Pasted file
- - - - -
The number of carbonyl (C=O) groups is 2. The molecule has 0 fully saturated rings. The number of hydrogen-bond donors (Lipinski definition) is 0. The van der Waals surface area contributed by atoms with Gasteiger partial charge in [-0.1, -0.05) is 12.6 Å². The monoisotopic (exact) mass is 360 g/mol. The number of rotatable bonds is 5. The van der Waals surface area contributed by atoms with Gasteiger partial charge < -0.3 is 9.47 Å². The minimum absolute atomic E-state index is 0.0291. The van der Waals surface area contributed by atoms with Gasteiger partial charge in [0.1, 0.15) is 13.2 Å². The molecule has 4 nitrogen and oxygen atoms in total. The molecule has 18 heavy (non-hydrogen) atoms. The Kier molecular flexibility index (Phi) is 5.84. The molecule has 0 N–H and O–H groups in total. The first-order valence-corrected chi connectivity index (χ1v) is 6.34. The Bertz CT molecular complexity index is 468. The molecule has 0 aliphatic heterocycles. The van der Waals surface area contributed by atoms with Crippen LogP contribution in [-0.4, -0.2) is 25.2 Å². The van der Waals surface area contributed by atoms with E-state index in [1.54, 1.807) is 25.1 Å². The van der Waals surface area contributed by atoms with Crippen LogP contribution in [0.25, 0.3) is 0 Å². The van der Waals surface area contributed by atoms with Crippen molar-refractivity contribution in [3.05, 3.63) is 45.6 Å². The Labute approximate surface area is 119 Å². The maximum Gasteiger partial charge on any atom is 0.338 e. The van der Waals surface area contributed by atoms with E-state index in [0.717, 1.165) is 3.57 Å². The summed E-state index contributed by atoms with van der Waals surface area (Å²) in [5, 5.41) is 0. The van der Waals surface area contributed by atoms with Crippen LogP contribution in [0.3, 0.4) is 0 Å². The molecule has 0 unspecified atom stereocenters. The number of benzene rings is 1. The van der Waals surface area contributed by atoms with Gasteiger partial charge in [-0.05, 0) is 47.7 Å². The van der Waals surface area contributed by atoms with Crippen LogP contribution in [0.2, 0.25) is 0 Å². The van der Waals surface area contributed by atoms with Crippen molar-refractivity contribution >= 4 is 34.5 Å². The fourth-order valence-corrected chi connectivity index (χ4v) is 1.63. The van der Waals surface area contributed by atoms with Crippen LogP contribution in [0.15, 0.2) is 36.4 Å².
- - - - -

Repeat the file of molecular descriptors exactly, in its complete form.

The number of carbonyl (C=O) groups is 2. The molecule has 0 fully saturated rings. The number of hydrogen-bond donors (Lipinski definition) is 0. The van der Waals surface area contributed by atoms with Gasteiger partial charge in [-0.1, -0.05) is 12.6 Å². The monoisotopic (exact) mass is 360 g/mol. The number of rotatable bonds is 5. The van der Waals surface area contributed by atoms with Gasteiger partial charge < -0.3 is 9.47 Å². The minimum absolute atomic E-state index is 0.0291. The van der Waals surface area contributed by atoms with Gasteiger partial charge in [0.1, 0.15) is 13.2 Å². The molecule has 4 nitrogen and oxygen atoms in total. The molecule has 18 heavy (non-hydrogen) atoms. The Kier molecular flexibility index (Phi) is 5.84. The molecule has 0 N–H and O–H groups in total. The first-order valence-corrected chi connectivity index (χ1v) is 6.34. The Bertz CT molecular complexity index is 468. The molecule has 0 aliphatic heterocycles. The van der Waals surface area contributed by atoms with Crippen LogP contribution in [-0.4, -0.2) is 25.2 Å². The van der Waals surface area contributed by atoms with E-state index in [1.54, 1.807) is 25.1 Å². The van der Waals surface area contributed by atoms with Crippen LogP contribution in [0.25, 0.3) is 0 Å². The van der Waals surface area contributed by atoms with Crippen molar-refractivity contribution in [3.05, 3.63) is 45.6 Å². The Labute approximate surface area is 119 Å². The maximum Gasteiger partial charge on any atom is 0.338 e. The van der Waals surface area contributed by atoms with E-state index in [0.717, 1.165) is 3.57 Å². The summed E-state index contributed by atoms with van der Waals surface area (Å²) in [5, 5.41) is 0. The van der Waals surface area contributed by atoms with Crippen LogP contribution in [0.3, 0.4) is 0 Å². The molecule has 0 unspecified atom stereocenters. The number of benzene rings is 1. The van der Waals surface area contributed by atoms with Gasteiger partial charge in [-0.05, 0) is 47.7 Å². The van der Waals surface area contributed by atoms with Crippen LogP contribution in [0.2, 0.25) is 0 Å². The van der Waals surface area contributed by atoms with Crippen molar-refractivity contribution >= 4 is 34.5 Å². The fourth-order valence-corrected chi connectivity index (χ4v) is 1.63. The van der Waals surface area contributed by atoms with Crippen LogP contribution in [0.15, 0.2) is 36.4 Å².